Catalog – the DNA data-storage company which stores data in DNA strands using enzymes, has announced that it has successfully stored 16GB of data onto DNA strands to demonstrate the newest technology in data-storage.

From floppy discs to cloud, data storage has come a long way. Even though their evolution has ushered the introduction of more sophisticated systems of data storage, they still lack the longevity and capacity to store the enormous amount of data we create today. According to researches, the world will generate 160 zettabytes of data in 2025. That’s more bytes than there are stars in the observable universe.

One solution to the limitations of present day computer data-storage systems lies in a data-storage technology as old as life on Earth. DNA has million times more data density than today’s flash drives, can last for thousands of years, and is the most secure form of information storage.

Catalog – a biotechnology firm based out of Boston, is harnessing DNA to store and compute the world’s data in a cost-effective way. Recently, Catalog announced that it has successfully stored all of the text of Wikipedia’s English-language version into DNA strands.

Though this may sound like the scientists are taking a step backwards, the use of DNA, which is the essence of everything in this world, looks like the most feasible and secure solution to the world’s data problem. The storage ratio of hard drives is about 30m gigabytes per cubic meter. Catalog’s method can store 600bn gigabytes in the same volume.

The foundation of DNA data-storage is to see the ones and zeros of binary data and the chemical base pairs of deoxyribose nucleic acid as equivalent and to pair them together. However, when the time comes to access this kind of data through sequencing machines, it is not that easy. Reading computer data consisting these binary pairs is simple, but the same system renders useless when it comes to DNA storage. Also, tweaking data once stored is again a major problem.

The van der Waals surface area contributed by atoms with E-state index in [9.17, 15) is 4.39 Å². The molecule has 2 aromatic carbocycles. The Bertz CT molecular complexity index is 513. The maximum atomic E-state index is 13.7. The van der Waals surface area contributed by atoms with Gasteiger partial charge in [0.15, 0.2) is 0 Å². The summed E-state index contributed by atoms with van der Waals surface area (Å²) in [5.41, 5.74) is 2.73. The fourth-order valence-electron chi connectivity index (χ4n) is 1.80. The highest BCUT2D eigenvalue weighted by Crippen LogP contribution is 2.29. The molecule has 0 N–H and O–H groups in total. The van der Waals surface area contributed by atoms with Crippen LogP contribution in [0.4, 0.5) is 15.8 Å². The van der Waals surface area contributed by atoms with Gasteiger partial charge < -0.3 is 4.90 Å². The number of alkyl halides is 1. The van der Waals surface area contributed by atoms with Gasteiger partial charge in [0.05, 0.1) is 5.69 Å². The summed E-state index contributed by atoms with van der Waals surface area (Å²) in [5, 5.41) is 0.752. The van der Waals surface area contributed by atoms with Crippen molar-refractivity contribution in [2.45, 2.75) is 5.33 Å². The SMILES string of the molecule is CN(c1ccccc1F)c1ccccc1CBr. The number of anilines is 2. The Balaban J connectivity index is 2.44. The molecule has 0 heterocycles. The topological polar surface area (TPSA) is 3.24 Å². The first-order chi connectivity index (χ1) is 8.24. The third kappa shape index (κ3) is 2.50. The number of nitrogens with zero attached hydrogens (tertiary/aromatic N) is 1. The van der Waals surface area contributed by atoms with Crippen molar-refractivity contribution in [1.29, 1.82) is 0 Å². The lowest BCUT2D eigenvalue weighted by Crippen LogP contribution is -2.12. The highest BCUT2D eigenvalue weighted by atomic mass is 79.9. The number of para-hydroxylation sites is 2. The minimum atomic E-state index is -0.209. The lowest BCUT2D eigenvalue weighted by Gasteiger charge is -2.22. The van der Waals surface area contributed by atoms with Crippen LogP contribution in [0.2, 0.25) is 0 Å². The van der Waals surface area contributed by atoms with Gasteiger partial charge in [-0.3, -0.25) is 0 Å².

The founders of Catalog - Hyunjun Park and Nathaniel Roquet use enzymes to alter strands of DNA rather than building them up piece by piece. This enzyme system is able to assemble short molecules into longer ones in whatever order desired. The firm uses 100 different DNA molecules which means trillions of combinations are possible – hence allowing them to store enormous amounts of data.

Such a method is also cost-efficient as it eliminates the need to build new DNA molecules. Making copies of existing DNA molecules, like in Catalog’s DNA data-storage method, is cheaper. The company’s DNA writer can record 4 megabits per second in DNA. With more developments, the writer can store 125 gigabytes in one day.

"We have discussions underway with government agencies, major international science projects that generate huge amounts of test data, major firms in oil and gas, media and entertainment, finance, and other industries," said the company Catalog said in a statement.